At the end of this difficult week, we are remembering our war heroes and the difficult times that led up to their becoming heroes. We are thinking of ultimate sacrifices and life-changing injuries. We are thinking of broken societies past and present, and looking into our own hearts for courage and a moral compass. And as we remember the past, we should be asking ourselves hard questions about the future. Britain does not shirk from remembering, weaving ritual and tradition into the fabric of modern life.
I was at the pub with the Bitter Knitters on Wednesday evening and happened to notice this memorial above the fireplace.
When I looked more closely, I found family:
I’ve told you a bit about the story of Bert Louis Saward in an earlier post, and I’ll say more next spring when we commemorate the 100th anniversary of his death at Flanders. As I stood in silence at our Thundersley village service this morning, I found myself thinking of Bert, wondering who he might have become and how the Sawards of today might have been different had he lived. Remembrance is as personal as it is collective.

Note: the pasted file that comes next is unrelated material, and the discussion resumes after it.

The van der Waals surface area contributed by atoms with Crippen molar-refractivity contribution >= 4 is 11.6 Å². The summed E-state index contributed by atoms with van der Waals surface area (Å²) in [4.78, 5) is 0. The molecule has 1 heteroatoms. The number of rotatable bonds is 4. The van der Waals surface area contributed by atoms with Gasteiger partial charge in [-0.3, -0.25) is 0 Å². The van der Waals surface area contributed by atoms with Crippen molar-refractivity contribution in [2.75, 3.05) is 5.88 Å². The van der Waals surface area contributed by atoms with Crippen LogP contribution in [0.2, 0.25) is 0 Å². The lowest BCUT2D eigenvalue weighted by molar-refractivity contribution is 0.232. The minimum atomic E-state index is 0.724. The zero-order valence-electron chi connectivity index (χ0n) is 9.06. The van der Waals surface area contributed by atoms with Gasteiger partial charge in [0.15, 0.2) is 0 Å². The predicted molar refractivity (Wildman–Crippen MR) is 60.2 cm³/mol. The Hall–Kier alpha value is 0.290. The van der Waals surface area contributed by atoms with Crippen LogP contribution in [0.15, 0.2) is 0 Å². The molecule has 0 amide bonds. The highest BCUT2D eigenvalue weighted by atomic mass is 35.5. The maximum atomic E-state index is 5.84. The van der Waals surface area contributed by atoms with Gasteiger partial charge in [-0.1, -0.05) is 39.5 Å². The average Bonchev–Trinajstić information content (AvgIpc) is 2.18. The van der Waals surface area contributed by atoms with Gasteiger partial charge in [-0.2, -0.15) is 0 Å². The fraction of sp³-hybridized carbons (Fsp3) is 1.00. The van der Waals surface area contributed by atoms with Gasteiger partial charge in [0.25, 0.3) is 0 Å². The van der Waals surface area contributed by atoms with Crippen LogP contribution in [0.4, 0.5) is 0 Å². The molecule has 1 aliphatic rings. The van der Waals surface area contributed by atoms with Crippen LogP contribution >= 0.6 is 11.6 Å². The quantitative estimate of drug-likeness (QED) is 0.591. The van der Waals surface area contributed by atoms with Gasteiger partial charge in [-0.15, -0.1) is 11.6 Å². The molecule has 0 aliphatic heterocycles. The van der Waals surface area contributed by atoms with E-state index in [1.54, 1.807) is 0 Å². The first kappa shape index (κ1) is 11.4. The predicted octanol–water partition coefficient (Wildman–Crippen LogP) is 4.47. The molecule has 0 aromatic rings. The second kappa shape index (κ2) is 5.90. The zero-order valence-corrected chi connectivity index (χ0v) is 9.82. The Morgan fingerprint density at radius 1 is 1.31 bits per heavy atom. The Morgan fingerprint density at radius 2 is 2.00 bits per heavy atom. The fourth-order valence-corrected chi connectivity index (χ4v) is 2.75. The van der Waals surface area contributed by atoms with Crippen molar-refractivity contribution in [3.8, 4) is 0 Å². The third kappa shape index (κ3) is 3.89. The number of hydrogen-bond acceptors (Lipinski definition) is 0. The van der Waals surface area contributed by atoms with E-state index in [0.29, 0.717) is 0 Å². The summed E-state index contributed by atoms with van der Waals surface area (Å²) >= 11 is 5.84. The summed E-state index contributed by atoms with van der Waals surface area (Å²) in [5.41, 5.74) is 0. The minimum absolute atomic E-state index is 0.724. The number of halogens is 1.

When you go home
tell them of us and say
For your tomorrow
we gave our today.
Thundersley’s memorial is new this year; thank you to the committee who made it happen!
(Photo © Martin Hayhurst)